Archive of September 7, 2011

Cardinal Deskur, former Vatican communications head, dies at 87

Vatican City, Sep 7, 2011 (CNA) -

Cardinal Andrzej Maria Deskur, former president of the Pontifical Council of Social Communications, died on Sept. 3 at the age of 87. Pope Benedict XVI remembered him as “one of the most illustrious sons” of the Archdiocese of Krakow.

Pope Benedict said the cardinal was linked by “profound ties of friendship” to Bl. Pope John Paul II and left the memory of a life spent in “coherent and generous dedication to his vocation as a pious and zealous priest.”

The Pope also praised Cardinal Deskur’s “valuable collaboration” with the Holy See, especially in communications media.

His comments came in a Sept. 5 telegram to Cardinal Stanislaw Dziwisz of Krakow.

Cardinal Angelo Sodano, dean of the College of Cardinals, presided at Cardinal Deskur’s funeral in St. Peter’s Basilica on the morning of Sept. 6.

The cardinal was born on Feb. 29, 1924 in Sancygniów, Poland to a family of French origin. He received a doctorate in law in 1945 from the Catholic University of Krakow and served as secretary general of Bratniak, an important Polish student organization, according to his official Vatican biography.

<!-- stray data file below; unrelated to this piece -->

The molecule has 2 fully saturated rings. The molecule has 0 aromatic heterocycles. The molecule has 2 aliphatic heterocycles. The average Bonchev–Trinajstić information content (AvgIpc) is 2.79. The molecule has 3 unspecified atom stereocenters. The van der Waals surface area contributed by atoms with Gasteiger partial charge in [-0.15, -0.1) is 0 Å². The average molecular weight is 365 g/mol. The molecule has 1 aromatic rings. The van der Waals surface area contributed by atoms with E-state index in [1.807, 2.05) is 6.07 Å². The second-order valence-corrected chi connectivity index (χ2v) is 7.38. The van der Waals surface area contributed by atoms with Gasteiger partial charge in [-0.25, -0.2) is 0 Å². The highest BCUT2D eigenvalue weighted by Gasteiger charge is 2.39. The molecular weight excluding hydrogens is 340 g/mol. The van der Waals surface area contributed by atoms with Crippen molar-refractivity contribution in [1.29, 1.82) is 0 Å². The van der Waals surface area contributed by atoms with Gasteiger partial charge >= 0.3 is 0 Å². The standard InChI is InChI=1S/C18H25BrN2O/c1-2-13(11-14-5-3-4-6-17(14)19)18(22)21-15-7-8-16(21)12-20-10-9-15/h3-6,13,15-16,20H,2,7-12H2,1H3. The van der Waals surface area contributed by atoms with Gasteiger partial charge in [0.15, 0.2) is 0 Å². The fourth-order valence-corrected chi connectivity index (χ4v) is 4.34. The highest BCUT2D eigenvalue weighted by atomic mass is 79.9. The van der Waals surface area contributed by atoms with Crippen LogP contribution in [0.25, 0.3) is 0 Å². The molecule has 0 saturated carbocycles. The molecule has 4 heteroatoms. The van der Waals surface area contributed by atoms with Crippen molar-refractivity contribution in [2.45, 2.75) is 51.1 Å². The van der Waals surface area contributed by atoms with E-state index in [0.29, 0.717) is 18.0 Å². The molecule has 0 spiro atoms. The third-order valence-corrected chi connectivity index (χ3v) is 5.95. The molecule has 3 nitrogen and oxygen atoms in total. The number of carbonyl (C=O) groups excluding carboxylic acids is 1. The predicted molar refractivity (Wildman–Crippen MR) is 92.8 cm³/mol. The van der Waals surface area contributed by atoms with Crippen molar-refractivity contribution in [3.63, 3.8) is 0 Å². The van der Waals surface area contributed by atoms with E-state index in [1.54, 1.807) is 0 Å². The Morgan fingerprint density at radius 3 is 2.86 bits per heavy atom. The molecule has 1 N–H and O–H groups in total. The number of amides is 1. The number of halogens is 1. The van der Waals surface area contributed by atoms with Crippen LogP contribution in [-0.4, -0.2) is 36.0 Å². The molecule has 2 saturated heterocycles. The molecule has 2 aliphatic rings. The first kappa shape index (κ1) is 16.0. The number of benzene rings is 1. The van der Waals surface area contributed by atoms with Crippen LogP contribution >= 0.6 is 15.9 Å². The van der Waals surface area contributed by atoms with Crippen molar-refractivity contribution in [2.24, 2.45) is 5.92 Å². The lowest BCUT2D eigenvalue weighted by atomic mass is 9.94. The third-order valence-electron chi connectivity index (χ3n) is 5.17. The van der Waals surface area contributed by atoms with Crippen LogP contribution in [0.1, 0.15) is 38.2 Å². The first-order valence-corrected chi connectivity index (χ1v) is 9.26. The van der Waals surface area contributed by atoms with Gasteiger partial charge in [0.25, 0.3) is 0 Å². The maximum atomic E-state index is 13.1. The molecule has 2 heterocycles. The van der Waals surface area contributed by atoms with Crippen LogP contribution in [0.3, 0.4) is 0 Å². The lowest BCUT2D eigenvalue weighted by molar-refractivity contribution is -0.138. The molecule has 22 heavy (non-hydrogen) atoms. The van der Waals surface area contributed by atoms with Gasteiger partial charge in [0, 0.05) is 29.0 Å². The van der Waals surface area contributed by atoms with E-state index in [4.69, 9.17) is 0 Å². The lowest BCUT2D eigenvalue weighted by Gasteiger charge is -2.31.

After he entered seminary in Krakow, he was ordained a priest on Aug. 20, 1950. He was called to Rome in 1952 to work in the Vatican’s Secretariat of State. He served on several communications commissions and was a “peritus,” a theological expert, at the Second Vatican Council.

He was named president of the Pontifical Commission for Social Communications in 1973 and ordained a bishop in 1974.

Pope John Paul II made him a cardinal in 1985. He was cardinal priest of St. Cesario in Platio.

“I pray that, through the intercession of Mary Immaculate whom he so greatly venerated, the Lord may welcome this faithful pastor of the Gospel and the Church into His Kingdom of eternal joy and peace,” Pope Benedict said.

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Prop 8 hearing puts ballot initiative powers in spotlight

Sacramento, Calif., Sep 7, 2011 (CNA) -

On Sept. 6, California's Supreme Court heard arguments about a legal question that has less to do with marriage, than with the state's legislative process and citizens' right to propose ballot initiatives.

“Today's issue was not limited just to the marriage issue, but any initiative that comes along that a government official may fail to defend,” said Andy Pugno, a lawyer representing the organization

“It presents, really, a new question for our courts that they've never had to decide before: and that is, what do you do when the attorney general won't do his job?”